Abdullah Ibn Umar narrated that a man came to the Prophet (pbuh) and asked: "Messenger of Allah! How often shall I forgive a servant?" He gave no reply, so the man repeated what he had said, but he still kept silent. When he asked a third time, he replied: "Forgive him seventy times daily." (Abu Dawud, Book 36, Hadith number 5145)

The Prophet (pbuh) was narrated to have said; "He who slaps his slave or beats him, the expiation for it is that he should set him free" (Sahih Muslim, Book 15, Hadith number 407)

Considering all of this, I really cannot see how the Qur'an displays a "disturbing concept" in regards to slaves. Actually, I reckon that the Qur'an provided the best groundwork toward the actual abolition of slavery itself. Had the Qur'an decided to declare slavery forbidden immediately rather than gradually removing it while giving a set of rules for their better treatment in the mean time, then it would have caused various problems on different levels. In the world at the time, there were such a huge number of slaves that releasing them would have left them without food, money, jobs and care. Many of them were already very vulnerable and would therefore never have been able to cope with such a thing. The societies would never have been able to provide for them all and they may as a result have turned to illegal means to earn a living (e.g. brothels may have been opened etc). Thus, there was wisdom behind the decision to abolish slavery gradually rather than immediately.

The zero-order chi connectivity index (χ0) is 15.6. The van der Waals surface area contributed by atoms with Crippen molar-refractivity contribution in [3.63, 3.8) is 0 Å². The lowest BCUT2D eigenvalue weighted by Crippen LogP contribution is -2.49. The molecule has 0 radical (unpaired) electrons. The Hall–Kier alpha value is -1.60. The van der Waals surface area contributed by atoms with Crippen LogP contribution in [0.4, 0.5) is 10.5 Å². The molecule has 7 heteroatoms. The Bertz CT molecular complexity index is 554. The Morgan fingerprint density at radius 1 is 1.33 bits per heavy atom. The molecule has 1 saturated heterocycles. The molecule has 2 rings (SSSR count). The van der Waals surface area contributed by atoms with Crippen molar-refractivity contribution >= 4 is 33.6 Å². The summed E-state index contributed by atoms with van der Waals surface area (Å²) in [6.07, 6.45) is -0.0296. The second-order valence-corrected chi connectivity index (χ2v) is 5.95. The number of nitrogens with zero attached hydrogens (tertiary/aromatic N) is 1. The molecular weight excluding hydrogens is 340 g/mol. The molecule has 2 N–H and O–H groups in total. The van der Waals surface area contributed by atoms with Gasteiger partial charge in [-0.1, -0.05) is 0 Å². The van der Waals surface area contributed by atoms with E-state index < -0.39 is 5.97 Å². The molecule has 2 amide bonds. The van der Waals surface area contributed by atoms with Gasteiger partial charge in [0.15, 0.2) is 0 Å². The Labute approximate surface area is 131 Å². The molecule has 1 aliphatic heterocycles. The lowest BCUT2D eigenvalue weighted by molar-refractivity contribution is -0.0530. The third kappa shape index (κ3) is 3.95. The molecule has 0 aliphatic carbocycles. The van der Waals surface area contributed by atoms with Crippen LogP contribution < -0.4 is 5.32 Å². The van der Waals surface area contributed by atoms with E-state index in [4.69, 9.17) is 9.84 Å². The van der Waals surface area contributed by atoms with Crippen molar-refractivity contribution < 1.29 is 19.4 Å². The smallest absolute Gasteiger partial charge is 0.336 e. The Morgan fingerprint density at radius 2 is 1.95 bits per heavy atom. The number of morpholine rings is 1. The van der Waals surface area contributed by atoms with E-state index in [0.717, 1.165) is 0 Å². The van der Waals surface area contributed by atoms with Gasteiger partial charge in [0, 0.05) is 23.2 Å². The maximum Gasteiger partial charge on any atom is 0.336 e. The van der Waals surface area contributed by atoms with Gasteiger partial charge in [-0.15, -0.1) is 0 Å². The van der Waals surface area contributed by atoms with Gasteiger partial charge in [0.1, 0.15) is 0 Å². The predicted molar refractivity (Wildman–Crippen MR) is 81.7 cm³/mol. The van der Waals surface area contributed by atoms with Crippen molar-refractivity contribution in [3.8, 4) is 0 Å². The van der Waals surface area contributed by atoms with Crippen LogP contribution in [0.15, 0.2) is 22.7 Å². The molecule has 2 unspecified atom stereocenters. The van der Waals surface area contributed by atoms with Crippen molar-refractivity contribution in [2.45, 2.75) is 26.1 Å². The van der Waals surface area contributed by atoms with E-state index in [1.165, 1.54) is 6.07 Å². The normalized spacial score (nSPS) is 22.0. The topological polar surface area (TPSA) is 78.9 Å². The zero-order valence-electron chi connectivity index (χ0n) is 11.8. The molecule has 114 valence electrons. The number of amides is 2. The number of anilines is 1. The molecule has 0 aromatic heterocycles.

You write:

"Secondly, where Quran mentions the prohibition of illegal sexual intercourse, the only exceptions are with a person's wife or SLAVES/ CAPTIVES that their right hand possesses."

Having explained what the social customs were at the time, it should be understood that sexual intercourse with one's slave was considered part of the norm. The slaves too saw nothing wrong in this. In fact, before the advent of Islam the slaves were considered no more than their master's possessions and therefore absolutely anything could be done with them. In other words, they could even take their slaves' lives when and as they pleased. Islam removed such vices and raised them to the position of fellow humans with similar rights. However, as long as slavery was not completely removed, having sexual relations remained part of the master-slave relationship.

I hope this enables you to get a better grasp and appreciation of the issue.


Hischam Khan

Answer published by Hischam Khan